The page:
I think Magic Mouthfuls is right on target with the 30 hour assessment. If you are making the fondant you also have to count the time it will take to mix all those colors, that alone will take quite a bit of time. There is so much fondant detail, 30 hours might be a conservative estimate. You should definitely find out their budget. They probably look at it and think, "That's probably pretty expensive... maybe $90?" Ha! Cake civilians have NO idea!
Yes I do make all my own fondant & your right the coloring of it for each detail/figure always takes some time. I guess I'd like to know what is a good base fondant cake price? I was originally thinking $4.50/serv. then add $10 per figure. Again I guess I'm not charging enough. Thanks for all your helpful info :)
i'm seeing that a little different the list totals maybe 4 hours for modeling -- then add time for coloring the fondant but these are all primary type colors not elaborate mixing -- you can buy these colors pre-mixed -- you gotta bake the cake and cover with fondant --
and i think the times i list below are generous but i think this is close to realistic -- pipe the windshield on the car when you have the royal ready for the snow blobs
- 1/2 hour 2 lanterns & a car
- 1/4 hour candy canes, christmas lights (made at different times)
- 1/2 hour 4-5 trees
- 1/4 hour doorway, window
- 1/4 hour 3 presents, 2 signs
- 1/2 hour 21 snowflakes
- 1 1/2 hours 4 figurines
- 1/4 hour royal icing snow blob borders
i mean you might need to put a few details like the windshield on the car after it sets up some snow on the trees but a certain amount of time is allowed for decor anyhow
You must be some kind of modeling speed demon Kate! There is no way I could model 4 figures in 1 1/2 hours! I made one hiking guy with a backpack in an evening - remember us slow poke home bakers! Plus we're only seeing the front.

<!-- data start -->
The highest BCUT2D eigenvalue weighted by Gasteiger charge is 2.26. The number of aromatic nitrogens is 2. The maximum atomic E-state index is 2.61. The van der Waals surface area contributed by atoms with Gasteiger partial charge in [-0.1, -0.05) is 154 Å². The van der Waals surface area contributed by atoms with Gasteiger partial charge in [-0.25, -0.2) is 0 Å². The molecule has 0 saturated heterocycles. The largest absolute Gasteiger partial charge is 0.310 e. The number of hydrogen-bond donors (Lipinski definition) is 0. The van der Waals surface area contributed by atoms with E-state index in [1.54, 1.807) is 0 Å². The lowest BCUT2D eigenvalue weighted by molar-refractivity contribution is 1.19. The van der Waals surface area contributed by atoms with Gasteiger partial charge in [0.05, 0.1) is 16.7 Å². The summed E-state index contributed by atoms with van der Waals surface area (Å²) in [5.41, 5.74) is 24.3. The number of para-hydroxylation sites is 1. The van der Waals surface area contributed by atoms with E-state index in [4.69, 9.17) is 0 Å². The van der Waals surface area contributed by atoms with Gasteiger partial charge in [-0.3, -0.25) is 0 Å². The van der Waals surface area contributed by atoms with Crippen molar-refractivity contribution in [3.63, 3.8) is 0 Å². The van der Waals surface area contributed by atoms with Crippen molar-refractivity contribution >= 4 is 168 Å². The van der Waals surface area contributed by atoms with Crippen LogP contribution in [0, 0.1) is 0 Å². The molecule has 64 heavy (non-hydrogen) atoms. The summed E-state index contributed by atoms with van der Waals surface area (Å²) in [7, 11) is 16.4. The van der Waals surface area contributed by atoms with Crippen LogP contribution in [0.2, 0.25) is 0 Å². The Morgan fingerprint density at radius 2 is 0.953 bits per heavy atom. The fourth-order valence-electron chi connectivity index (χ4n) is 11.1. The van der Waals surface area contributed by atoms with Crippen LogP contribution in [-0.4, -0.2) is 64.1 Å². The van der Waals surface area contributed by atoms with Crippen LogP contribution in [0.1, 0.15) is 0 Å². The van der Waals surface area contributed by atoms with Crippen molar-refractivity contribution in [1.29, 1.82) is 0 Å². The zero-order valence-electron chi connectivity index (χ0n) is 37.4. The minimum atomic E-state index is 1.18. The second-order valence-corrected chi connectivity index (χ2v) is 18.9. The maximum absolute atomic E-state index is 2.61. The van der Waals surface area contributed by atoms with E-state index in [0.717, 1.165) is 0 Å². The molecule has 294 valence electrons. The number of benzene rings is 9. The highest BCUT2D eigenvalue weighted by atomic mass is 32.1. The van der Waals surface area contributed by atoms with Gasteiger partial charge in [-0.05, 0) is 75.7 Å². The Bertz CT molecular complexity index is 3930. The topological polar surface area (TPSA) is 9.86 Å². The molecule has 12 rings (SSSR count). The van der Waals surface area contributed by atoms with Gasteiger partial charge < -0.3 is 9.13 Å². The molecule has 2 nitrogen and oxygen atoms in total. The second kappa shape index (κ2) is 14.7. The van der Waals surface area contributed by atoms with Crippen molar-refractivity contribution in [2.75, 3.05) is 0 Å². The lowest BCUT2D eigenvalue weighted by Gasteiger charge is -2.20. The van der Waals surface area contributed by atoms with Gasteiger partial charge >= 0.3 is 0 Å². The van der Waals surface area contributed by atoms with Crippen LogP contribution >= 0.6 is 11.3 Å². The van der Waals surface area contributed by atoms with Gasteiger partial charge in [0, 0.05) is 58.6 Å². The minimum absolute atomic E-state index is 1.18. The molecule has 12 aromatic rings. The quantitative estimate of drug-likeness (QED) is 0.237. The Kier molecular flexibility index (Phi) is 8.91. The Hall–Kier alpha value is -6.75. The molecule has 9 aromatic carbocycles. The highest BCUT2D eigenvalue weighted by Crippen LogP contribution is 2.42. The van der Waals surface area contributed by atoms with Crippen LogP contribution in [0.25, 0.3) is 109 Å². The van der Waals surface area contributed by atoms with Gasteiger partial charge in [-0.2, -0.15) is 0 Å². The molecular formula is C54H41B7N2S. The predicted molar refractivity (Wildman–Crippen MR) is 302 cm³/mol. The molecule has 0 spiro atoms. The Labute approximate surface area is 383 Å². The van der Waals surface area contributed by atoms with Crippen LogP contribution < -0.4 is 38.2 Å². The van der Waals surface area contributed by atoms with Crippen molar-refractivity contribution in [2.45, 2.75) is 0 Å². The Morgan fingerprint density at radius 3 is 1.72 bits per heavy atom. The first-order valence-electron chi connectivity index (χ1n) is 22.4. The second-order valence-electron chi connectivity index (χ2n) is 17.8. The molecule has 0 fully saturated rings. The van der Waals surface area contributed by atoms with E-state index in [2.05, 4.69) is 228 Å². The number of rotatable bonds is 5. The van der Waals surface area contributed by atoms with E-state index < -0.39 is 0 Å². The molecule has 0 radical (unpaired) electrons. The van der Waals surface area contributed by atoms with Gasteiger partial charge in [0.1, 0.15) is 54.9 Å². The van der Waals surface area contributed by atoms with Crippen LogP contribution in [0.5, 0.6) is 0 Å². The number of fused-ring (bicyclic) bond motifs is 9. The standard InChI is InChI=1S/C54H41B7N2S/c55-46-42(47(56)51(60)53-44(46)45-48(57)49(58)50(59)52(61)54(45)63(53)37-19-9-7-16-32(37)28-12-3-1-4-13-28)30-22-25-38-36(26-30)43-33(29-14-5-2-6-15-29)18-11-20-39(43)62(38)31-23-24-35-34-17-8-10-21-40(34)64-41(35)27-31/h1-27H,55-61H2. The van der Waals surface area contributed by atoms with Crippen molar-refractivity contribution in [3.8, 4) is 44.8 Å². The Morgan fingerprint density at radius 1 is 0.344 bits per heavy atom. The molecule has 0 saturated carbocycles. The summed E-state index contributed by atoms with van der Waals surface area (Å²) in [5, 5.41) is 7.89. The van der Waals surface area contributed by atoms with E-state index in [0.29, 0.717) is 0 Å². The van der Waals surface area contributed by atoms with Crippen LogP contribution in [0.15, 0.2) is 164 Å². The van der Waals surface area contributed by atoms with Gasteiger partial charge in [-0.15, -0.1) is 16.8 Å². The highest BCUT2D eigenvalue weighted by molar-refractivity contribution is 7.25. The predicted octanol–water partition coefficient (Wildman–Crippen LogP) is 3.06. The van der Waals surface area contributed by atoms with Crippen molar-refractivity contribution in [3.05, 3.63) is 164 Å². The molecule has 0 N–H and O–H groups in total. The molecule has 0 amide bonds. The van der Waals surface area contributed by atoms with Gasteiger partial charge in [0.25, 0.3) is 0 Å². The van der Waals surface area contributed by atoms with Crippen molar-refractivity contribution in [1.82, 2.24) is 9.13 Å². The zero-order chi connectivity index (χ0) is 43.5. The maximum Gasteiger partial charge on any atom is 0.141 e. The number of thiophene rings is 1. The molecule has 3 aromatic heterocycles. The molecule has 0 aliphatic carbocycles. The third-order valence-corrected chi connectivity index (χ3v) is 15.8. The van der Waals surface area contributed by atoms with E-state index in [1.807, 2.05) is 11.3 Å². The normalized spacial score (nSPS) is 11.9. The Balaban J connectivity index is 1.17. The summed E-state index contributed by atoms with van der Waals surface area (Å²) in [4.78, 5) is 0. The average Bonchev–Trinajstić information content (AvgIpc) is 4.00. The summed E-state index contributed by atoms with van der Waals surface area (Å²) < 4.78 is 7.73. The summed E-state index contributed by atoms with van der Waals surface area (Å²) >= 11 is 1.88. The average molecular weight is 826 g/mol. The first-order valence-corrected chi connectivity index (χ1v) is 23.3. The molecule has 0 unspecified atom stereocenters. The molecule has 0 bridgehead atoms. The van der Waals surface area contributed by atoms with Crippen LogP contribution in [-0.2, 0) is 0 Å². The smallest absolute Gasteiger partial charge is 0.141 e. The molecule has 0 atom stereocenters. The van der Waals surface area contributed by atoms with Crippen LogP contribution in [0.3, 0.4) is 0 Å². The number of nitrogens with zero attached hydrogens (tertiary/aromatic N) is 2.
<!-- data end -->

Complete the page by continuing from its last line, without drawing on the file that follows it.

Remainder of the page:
yes of course, pbl -- but it's another perspective -- not that either way is right nor are they the only two ways to do it -- for the back i would make/add more presents & candy canes, a window or two -- the 21 snowflakes would go all the way around -- i wouldn't use any figurines back there maybe a tree -- but break it all down -- think in terms of sausages and balls -- easy peasy -- they are not super detailed designs --
k8memphis- what would you charge per figure? I don't have a supply of premade fondant. I make homemade MMF & color as needed. Its too costly to buy all different colors of premade fondant to use just for decorations here & there.
I would charge for 2-3 hours of additional work on this cake -- because i have an hour or two decorating time built into my price per serving anyhow --
the reason i mentioned pre-colored fondant is because it makes the job quicker and saves your hands - all the choices are up to you - but this is another reason why the average home caker doesn't compete with the average pro -- just the way it is
then again the above average home caker comes up with some doozies sometimes that a pro would never want/get to sell because the cost for the client is too high and the time is too much --
so it definitely goes both ways